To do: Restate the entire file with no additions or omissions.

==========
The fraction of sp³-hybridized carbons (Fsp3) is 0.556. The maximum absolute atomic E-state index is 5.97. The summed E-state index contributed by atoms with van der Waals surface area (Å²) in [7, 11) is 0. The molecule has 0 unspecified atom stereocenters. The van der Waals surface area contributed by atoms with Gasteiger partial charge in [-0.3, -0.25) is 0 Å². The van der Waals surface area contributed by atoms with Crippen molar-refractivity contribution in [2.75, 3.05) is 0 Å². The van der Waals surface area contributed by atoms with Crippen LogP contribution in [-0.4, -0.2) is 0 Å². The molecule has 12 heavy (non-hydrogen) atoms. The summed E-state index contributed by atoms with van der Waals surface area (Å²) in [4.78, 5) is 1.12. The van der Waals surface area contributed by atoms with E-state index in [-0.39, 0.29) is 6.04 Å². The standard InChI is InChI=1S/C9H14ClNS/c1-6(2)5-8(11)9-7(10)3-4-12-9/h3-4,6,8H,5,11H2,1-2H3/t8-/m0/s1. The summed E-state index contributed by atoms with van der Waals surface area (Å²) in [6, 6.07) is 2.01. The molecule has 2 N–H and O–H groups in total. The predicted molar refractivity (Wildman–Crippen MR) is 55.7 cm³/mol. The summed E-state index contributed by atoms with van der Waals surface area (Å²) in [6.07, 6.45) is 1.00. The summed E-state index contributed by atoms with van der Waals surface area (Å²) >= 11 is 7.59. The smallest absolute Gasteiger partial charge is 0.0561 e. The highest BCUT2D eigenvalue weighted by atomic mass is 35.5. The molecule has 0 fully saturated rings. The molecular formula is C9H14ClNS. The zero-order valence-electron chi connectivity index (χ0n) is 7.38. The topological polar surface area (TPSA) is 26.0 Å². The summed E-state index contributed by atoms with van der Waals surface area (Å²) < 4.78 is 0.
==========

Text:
The fraction of sp³-hybridized carbons (Fsp3) is 0.556. The maximum absolute atomic E-state index is 5.97. The summed E-state index contributed by atoms with van der Waals surface area (Å²) in [7, 11) is 0. The molecule has 0 unspecified atom stereocenters. The van der Waals surface area contributed by atoms with Gasteiger partial charge in [-0.3, -0.25) is 0 Å². The van der Waals surface area contributed by atoms with Crippen molar-refractivity contribution in [2.75, 3.05) is 0 Å². The van der Waals surface area contributed by atoms with Crippen LogP contribution in [-0.4, -0.2) is 0 Å². The molecule has 12 heavy (non-hydrogen) atoms. The summed E-state index contributed by atoms with van der Waals surface area (Å²) in [4.78, 5) is 1.12. The van der Waals surface area contributed by atoms with E-state index in [-0.39, 0.29) is 6.04 Å². The standard InChI is InChI=1S/C9H14ClNS/c1-6(2)5-8(11)9-7(10)3-4-12-9/h3-4,6,8H,5,11H2,1-2H3/t8-/m0/s1. The summed E-state index contributed by atoms with van der Waals surface area (Å²) in [6, 6.07) is 2.01. The molecule has 2 N–H and O–H groups in total. The predicted molar refractivity (Wildman–Crippen MR) is 55.7 cm³/mol. The summed E-state index contributed by atoms with van der Waals surface area (Å²) in [6.07, 6.45) is 1.00. The summed E-state index contributed by atoms with van der Waals surface area (Å²) >= 11 is 7.59. The smallest absolute Gasteiger partial charge is 0.0561 e. The highest BCUT2D eigenvalue weighted by atomic mass is 35.5. The molecule has 0 fully saturated rings. The molecular formula is C9H14ClNS. The zero-order valence-electron chi connectivity index (χ0n) is 7.38. The topological polar surface area (TPSA) is 26.0 Å². The summed E-state index contributed by atoms with van der Waals surface area (Å²) < 4.78 is 0.